Amongst famous Mexican painters, one artist has truly shone through the centuries.
Living at a time of significant political and historical upheaval, paintings by Frida Kahlo provide a fascinating insight into not only her own life and experiences as a woman living in Mexico, but some of the most tumultuous events of the twentieth century.
Born on 6 July 1907, Frida Kahlo de Rivera (née Magdalena Carmen Frieda Kahlo y Calderón) painted some of the most recognizable images of the twentieth century.
With a German father of Hungarian heritage and a Mexican mother (with Native American and Spanish descent), Frida Kahlo self portraits frequently explore themes of identity and the human body.
As a young girl, Kahlo contracted polio. An acute viral disease impacting the nervous system, this infection left her with a limp lasting her entire adult life.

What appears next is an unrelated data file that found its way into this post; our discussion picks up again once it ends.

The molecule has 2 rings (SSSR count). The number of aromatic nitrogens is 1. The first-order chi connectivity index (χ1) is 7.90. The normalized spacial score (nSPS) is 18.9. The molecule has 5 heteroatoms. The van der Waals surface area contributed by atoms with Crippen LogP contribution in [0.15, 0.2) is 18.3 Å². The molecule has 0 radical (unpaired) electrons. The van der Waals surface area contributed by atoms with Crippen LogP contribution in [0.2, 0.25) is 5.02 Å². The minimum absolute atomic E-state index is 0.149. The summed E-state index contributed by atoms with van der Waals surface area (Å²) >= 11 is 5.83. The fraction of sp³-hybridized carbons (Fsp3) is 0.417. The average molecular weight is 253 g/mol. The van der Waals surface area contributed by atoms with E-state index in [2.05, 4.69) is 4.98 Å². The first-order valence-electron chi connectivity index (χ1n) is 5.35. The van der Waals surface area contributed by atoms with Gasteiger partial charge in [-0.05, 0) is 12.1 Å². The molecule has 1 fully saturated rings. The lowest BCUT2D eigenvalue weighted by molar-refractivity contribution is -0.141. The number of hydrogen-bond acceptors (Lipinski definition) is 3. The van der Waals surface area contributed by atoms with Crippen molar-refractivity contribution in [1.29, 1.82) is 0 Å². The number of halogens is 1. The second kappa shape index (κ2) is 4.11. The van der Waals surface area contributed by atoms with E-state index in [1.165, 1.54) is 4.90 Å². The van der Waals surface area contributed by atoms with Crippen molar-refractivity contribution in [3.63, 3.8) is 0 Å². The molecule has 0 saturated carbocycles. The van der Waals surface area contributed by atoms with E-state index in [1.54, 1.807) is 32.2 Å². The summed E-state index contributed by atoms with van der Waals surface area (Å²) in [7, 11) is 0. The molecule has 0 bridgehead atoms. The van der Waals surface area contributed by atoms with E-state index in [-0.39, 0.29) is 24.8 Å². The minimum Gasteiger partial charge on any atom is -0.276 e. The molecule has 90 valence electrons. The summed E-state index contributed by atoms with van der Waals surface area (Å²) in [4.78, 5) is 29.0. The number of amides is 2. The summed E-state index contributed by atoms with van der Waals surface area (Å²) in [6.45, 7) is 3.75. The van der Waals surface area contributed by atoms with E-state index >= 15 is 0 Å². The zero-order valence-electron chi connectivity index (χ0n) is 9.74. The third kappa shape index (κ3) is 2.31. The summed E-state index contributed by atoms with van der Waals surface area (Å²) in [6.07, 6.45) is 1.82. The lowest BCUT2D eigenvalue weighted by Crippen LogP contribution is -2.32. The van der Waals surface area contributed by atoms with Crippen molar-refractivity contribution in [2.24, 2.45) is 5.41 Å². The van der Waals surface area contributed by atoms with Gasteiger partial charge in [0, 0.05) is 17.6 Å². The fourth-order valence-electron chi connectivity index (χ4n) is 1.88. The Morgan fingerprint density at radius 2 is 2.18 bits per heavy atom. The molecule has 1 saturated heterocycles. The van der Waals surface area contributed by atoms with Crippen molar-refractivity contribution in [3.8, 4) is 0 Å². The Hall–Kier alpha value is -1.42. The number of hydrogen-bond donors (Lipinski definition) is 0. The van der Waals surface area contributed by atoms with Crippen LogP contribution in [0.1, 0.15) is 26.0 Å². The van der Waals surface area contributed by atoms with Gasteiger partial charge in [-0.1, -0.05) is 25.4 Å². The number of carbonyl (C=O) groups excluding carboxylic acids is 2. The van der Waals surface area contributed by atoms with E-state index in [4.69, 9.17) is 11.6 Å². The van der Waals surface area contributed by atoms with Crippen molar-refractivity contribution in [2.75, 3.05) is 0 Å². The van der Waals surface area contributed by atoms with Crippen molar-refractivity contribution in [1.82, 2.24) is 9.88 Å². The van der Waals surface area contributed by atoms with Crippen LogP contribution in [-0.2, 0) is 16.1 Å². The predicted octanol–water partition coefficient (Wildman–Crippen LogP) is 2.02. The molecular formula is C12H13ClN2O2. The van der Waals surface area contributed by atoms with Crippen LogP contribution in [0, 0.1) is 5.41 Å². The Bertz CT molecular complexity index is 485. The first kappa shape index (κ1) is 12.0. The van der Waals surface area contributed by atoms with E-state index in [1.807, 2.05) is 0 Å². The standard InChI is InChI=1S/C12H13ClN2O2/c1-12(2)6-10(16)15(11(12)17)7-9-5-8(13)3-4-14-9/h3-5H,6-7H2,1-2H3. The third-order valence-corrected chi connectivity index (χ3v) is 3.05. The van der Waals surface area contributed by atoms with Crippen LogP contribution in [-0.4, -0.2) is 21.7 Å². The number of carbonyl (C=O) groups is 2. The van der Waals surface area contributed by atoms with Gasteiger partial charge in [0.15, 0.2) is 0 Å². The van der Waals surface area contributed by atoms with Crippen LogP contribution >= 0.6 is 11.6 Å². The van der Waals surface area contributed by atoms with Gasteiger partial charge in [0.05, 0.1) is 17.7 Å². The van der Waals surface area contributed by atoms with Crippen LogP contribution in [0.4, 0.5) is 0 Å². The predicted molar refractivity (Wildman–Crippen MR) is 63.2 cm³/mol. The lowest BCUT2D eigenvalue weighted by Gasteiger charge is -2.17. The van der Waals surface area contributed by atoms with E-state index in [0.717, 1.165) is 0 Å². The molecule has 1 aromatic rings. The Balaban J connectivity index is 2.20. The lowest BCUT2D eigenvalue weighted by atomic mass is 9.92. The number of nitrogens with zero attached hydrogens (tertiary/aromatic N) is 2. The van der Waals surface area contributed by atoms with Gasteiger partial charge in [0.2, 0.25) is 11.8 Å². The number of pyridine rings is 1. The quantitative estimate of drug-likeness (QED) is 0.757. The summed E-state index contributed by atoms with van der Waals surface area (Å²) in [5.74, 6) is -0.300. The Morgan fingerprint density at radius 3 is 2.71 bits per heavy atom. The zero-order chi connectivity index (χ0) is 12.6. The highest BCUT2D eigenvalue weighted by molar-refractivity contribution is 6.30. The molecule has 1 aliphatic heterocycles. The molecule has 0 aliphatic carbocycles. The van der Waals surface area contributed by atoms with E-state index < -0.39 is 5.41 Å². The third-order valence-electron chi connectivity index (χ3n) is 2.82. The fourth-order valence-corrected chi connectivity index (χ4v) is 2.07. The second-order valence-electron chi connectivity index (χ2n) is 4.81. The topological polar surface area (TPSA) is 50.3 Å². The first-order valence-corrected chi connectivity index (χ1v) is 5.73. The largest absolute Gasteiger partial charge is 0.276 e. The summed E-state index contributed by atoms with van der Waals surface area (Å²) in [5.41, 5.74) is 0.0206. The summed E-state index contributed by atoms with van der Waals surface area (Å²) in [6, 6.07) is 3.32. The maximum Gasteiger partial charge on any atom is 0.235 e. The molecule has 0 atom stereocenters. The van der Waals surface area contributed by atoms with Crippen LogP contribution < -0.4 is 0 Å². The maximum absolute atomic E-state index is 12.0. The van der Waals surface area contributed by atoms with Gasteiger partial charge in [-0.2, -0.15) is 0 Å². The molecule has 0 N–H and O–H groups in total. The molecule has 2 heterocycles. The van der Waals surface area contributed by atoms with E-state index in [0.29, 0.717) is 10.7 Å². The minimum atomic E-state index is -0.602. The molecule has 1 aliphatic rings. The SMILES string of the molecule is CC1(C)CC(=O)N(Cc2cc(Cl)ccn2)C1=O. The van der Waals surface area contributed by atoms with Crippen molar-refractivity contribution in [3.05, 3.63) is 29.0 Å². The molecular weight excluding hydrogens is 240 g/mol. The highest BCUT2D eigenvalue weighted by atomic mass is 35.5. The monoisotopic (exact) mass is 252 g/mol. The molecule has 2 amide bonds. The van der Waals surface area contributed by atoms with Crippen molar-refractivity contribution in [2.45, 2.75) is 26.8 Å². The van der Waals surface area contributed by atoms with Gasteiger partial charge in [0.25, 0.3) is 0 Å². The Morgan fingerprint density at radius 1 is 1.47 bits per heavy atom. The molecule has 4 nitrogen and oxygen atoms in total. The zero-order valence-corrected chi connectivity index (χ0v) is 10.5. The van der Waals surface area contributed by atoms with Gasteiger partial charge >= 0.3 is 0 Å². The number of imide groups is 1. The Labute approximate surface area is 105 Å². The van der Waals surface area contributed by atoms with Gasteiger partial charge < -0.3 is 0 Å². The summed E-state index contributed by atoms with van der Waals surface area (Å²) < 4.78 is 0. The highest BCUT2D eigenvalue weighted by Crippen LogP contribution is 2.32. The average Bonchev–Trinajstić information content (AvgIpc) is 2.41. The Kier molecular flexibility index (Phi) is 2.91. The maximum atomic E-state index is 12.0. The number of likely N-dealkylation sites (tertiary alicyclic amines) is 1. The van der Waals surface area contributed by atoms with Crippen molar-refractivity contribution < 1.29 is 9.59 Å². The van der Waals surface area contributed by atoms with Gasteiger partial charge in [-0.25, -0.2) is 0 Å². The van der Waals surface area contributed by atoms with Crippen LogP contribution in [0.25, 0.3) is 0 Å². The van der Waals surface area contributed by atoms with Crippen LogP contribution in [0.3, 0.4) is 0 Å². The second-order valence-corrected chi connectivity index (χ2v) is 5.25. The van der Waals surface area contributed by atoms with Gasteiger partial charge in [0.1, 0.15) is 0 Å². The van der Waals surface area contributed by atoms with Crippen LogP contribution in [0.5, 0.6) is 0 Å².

Kahlo consequently spent extended periods within the family home. Particularly close to her father (a professional photographer), she assisted him in his studio. This is perhaps where Frida Kahlo artwork and her love of imagery first blossomed.
Despite taking some drawing classes, Kahlo initially studied Science and Medicine. She enrolled in the National Preparatory School of Mexico City in 1922, with a view to studying medicine.
Whilst living in Mexico city, Kahlo met the famous artist Diego Rivera who was working on a mural for the school auditorium.
In 1925, Kahlo experienced a catastrophic bus accident. It was an extreme incident that almost killed her and broke almost every bone in her body. In addition, the bus rail pierced straight through Kahlo’s abdomen.
She underwent over thirty medical operations (at various points during her life) as a result. This was a constant financial worry as well as leaving Frida in significant pain. Whilst she initially recovered well, from her mid-thirties onwards, Kahlo was increasingly unable to walk.